How often do you get the question:
Can we produce a full customer P&L that allows us to analyze customer profitability?
Of course you can!
In Dynamics 365 Finance there is a number of ways to achieve this, but in this example we will leverage the new “customer account and name on finance transactions” feature to achieve our objective.
Firstly, I need to get the data I need for my analysis. A simple way to do this is to use General ledger / Inquiries and reports / Voucher transactions. The following screenshot shows my query:
Since I would only like to see a customer P&L, I am only interested in Revenue and Expense accounts.
Once I have made my selection, I get the result as raw finance transactions.
As you can see from the screen, the transactions now include fields for customer ID and customer name.
From here I want to export the raw data into Excel for further analysis. In the ribbon I click on the Office icon and select General journal entry.
The data is now in Excel as shown below.
However, since the data is based on financial transactions the signed is reversed for our purpose, revenue is after all positive. To fix this, I create a new column in the table named Reversed Amount where I multiply the Amount in reporting currency by -1.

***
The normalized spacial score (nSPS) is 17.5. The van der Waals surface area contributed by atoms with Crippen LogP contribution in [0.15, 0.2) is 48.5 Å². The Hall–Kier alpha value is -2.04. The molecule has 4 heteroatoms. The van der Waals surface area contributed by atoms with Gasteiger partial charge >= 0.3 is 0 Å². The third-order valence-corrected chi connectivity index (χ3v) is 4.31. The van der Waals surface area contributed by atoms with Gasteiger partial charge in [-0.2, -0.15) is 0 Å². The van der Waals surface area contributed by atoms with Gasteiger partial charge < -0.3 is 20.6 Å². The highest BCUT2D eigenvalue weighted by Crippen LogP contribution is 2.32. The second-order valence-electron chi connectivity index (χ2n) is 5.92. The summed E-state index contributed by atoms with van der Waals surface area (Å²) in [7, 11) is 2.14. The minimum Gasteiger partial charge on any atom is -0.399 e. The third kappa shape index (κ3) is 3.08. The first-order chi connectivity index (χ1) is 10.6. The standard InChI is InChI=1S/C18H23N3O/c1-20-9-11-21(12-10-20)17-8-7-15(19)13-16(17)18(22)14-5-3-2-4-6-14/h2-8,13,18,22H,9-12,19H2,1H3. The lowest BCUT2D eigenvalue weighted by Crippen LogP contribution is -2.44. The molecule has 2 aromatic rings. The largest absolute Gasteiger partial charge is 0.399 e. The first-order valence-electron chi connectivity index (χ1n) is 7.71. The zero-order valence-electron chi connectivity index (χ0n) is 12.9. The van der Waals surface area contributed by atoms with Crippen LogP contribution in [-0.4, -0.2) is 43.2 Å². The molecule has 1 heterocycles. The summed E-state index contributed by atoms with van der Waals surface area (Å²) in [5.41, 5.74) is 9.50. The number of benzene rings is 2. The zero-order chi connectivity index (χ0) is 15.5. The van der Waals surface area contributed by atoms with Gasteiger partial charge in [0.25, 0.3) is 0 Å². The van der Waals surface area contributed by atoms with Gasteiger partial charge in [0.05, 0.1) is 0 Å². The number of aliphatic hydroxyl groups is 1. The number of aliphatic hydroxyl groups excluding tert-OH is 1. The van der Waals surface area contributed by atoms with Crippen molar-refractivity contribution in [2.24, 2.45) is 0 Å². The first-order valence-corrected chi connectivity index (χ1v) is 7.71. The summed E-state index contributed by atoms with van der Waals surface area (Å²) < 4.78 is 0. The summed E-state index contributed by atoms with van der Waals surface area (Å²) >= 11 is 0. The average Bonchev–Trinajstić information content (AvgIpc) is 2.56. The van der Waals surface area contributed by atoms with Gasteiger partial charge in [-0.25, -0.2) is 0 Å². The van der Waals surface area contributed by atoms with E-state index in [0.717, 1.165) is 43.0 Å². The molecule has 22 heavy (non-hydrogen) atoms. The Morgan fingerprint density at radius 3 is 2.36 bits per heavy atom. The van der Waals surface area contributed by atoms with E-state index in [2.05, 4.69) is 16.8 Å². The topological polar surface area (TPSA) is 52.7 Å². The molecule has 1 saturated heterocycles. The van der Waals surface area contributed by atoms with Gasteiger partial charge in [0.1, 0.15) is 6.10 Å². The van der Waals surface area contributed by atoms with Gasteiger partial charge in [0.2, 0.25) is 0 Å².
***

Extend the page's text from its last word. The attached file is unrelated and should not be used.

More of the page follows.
Now we are ready to perform our analysis. First, I mark the table and click on PivotTable in the Insert menu.
This creates a new PivotTable in a blank workbook.
Just to get us started, I add Customer name and Account name to the Rows section of the PivotTable designer. Also, I add the Reversed Amount field and rename it to Amount ($). Now the PivotTable has the basic ability to show the P&L by customer.
In this example, I only have two customers, but in reality I may have many. Therefore, I would like to add a slicer to allow me to filter the customers. The following screenshot shows how the slicer is added.
There is now a customer slicer and in the below I have selected customer “US-017” and the PivotTable is filtered accordingly.
Also, it is often relevant to filter on periods. To do this, I add a Timeline slicer as shown below.
I now have the ability to filter the data on days, months, quarters and years.
Lastly, I do a bit of formatting to make it look a bit nicer.
This was just an example to show how easy it is to use the new customer and vendor fields in the finance transactions to perform ad hoc analysis. Obviously, using financial dimensions for customer and vendor instead could achieve something similar.
Also, the CFO Overview analytical workspace provides the ability to show a customer trial balance with budget variance and drill-down.